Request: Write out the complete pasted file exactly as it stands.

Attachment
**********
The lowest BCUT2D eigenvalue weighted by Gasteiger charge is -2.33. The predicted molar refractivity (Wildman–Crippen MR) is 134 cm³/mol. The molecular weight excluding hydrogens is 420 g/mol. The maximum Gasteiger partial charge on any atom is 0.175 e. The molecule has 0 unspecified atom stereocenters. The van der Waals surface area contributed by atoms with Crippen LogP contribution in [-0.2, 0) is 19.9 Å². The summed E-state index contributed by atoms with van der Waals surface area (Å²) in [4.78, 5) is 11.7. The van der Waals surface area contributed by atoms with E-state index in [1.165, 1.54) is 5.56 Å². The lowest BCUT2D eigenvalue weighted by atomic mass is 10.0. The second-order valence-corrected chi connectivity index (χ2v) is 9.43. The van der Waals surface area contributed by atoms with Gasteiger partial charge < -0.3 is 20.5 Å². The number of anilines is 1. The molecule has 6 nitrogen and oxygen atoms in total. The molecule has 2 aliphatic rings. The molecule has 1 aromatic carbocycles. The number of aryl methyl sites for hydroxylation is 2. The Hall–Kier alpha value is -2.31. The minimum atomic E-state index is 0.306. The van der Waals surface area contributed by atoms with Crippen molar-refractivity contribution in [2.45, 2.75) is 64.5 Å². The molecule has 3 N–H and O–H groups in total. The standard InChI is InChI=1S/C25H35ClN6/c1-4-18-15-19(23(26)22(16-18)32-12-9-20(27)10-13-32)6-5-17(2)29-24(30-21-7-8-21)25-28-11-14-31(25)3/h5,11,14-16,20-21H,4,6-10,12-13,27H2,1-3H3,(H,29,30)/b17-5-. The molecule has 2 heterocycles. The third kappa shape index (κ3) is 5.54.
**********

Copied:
The lowest BCUT2D eigenvalue weighted by Gasteiger charge is -2.33. The predicted molar refractivity (Wildman–Crippen MR) is 134 cm³/mol. The molecular weight excluding hydrogens is 420 g/mol. The maximum Gasteiger partial charge on any atom is 0.175 e. The molecule has 0 unspecified atom stereocenters. The van der Waals surface area contributed by atoms with Crippen LogP contribution in [-0.2, 0) is 19.9 Å². The summed E-state index contributed by atoms with van der Waals surface area (Å²) in [4.78, 5) is 11.7. The van der Waals surface area contributed by atoms with E-state index in [1.165, 1.54) is 5.56 Å². The lowest BCUT2D eigenvalue weighted by atomic mass is 10.0. The second-order valence-corrected chi connectivity index (χ2v) is 9.43. The van der Waals surface area contributed by atoms with Gasteiger partial charge < -0.3 is 20.5 Å². The number of anilines is 1. The molecule has 6 nitrogen and oxygen atoms in total. The molecule has 2 aliphatic rings. The molecule has 1 aromatic carbocycles. The number of aryl methyl sites for hydroxylation is 2. The Hall–Kier alpha value is -2.31. The minimum atomic E-state index is 0.306. The van der Waals surface area contributed by atoms with Crippen molar-refractivity contribution in [2.45, 2.75) is 64.5 Å². The molecule has 3 N–H and O–H groups in total. The standard InChI is InChI=1S/C25H35ClN6/c1-4-18-15-19(23(26)22(16-18)32-12-9-20(27)10-13-32)6-5-17(2)29-24(30-21-7-8-21)25-28-11-14-31(25)3/h5,11,14-16,20-21H,4,6-10,12-13,27H2,1-3H3,(H,29,30)/b17-5-. The molecule has 2 heterocycles. The third kappa shape index (κ3) is 5.54.